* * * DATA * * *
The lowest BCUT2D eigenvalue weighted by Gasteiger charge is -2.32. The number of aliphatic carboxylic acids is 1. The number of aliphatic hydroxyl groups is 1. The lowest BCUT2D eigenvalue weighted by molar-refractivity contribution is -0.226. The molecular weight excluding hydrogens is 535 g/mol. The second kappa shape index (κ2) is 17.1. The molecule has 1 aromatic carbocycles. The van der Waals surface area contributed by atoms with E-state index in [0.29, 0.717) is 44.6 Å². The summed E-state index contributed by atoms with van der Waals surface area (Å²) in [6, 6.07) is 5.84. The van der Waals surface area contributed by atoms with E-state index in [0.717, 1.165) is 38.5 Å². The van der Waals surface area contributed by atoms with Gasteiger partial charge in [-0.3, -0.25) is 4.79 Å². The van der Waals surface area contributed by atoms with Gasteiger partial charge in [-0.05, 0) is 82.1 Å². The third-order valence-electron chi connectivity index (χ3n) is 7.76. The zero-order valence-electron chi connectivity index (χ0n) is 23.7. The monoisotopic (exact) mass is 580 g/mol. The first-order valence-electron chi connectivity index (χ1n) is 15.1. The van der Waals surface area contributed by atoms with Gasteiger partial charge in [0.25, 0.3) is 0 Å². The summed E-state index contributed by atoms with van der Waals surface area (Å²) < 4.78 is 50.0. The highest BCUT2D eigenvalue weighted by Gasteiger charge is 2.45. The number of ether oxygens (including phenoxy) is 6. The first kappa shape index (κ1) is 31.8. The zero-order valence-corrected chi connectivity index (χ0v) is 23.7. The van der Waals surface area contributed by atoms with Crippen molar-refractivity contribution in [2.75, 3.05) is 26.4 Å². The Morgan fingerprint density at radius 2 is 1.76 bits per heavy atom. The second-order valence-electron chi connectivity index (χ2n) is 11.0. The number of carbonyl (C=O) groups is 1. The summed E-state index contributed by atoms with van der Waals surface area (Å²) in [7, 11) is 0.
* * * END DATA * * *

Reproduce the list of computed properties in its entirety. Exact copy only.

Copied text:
The lowest BCUT2D eigenvalue weighted by Gasteiger charge is -2.32. The number of aliphatic carboxylic acids is 1. The number of aliphatic hydroxyl groups is 1. The lowest BCUT2D eigenvalue weighted by molar-refractivity contribution is -0.226. The molecular weight excluding hydrogens is 535 g/mol. The second kappa shape index (κ2) is 17.1. The molecule has 1 aromatic carbocycles. The van der Waals surface area contributed by atoms with E-state index in [0.29, 0.717) is 44.6 Å². The summed E-state index contributed by atoms with van der Waals surface area (Å²) in [6, 6.07) is 5.84. The van der Waals surface area contributed by atoms with E-state index in [0.717, 1.165) is 38.5 Å². The van der Waals surface area contributed by atoms with Gasteiger partial charge in [-0.3, -0.25) is 4.79 Å². The van der Waals surface area contributed by atoms with Gasteiger partial charge in [-0.05, 0) is 82.1 Å². The third-order valence-electron chi connectivity index (χ3n) is 7.76. The zero-order valence-electron chi connectivity index (χ0n) is 23.7. The monoisotopic (exact) mass is 580 g/mol. The first-order valence-electron chi connectivity index (χ1n) is 15.1. The van der Waals surface area contributed by atoms with Gasteiger partial charge in [0.25, 0.3) is 0 Å². The summed E-state index contributed by atoms with van der Waals surface area (Å²) < 4.78 is 50.0. The highest BCUT2D eigenvalue weighted by Gasteiger charge is 2.45. The number of ether oxygens (including phenoxy) is 6. The first kappa shape index (κ1) is 31.8. The zero-order valence-corrected chi connectivity index (χ0v) is 23.7. The van der Waals surface area contributed by atoms with Crippen molar-refractivity contribution in [2.75, 3.05) is 26.4 Å². The Morgan fingerprint density at radius 2 is 1.76 bits per heavy atom. The second-order valence-electron chi connectivity index (χ2n) is 11.0. The number of carbonyl (C=O) groups is 1. The summed E-state index contributed by atoms with van der Waals surface area (Å²) in [7, 11) is 0.